Voyage of “Eternos caminhantes” by Lasar Segall (1919), which was confiscated as “degenerate art”, as part of the Mapping Provenance project

The Mapping Provenance site will include maps tracking which works of art have been looted as well as tracking the organization and exhibition of what the Nazi Party considered “degenerate art”. With the famous 1937 Entartete Kunst (Degenerate Art) exhibition in Munich which was staged to reflect the moral decline of society through artistic movements like abstraction, Mapping Provenance shows other exhibitions across Germany which propagate this intolerance, often featuring works of art seized.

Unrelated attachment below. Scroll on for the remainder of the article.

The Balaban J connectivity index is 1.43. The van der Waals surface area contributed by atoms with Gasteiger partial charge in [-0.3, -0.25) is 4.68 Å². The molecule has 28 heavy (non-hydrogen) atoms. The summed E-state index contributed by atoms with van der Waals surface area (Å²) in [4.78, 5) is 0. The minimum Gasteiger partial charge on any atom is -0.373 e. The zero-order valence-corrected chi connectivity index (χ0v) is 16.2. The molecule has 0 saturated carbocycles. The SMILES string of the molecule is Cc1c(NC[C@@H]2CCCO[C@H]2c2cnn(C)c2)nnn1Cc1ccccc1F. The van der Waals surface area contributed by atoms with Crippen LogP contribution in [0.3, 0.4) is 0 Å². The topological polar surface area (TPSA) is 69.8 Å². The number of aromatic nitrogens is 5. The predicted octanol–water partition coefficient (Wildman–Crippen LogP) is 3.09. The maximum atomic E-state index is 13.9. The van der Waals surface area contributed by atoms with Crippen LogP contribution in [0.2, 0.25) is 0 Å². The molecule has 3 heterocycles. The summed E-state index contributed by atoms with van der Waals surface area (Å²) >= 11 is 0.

“This raised many questions about how provenance data was shared with the public, both by the Nazis but also in museums and exhibits today,” said Miranda Siler, MA History of Art and Design ’22; MSLIS ’22. “The decision to share or obscure this information is definitely a political one.” Siler focused his research on “Eternos caminhantes (The Eternal Wanderers)”, a 1919 painting by Lasar Segall whose work was confiscated in German museums and included in “degenerate art” exhibitions.

Lasar Segall,

Lasar Segall, “Eternos caminhantes” (1919) (via Wikimedia)

“When I took art history theories and methods as an undergraduate, I felt that provenance information was primarily useful for those who wanted to buy and sell art. art, ”said Siler. “I now have a more holistic view with much of my work centered on the idea that the meaning of a work of art or an image can change and mutate over time, ownership and provenance. being a factor in this transformation. “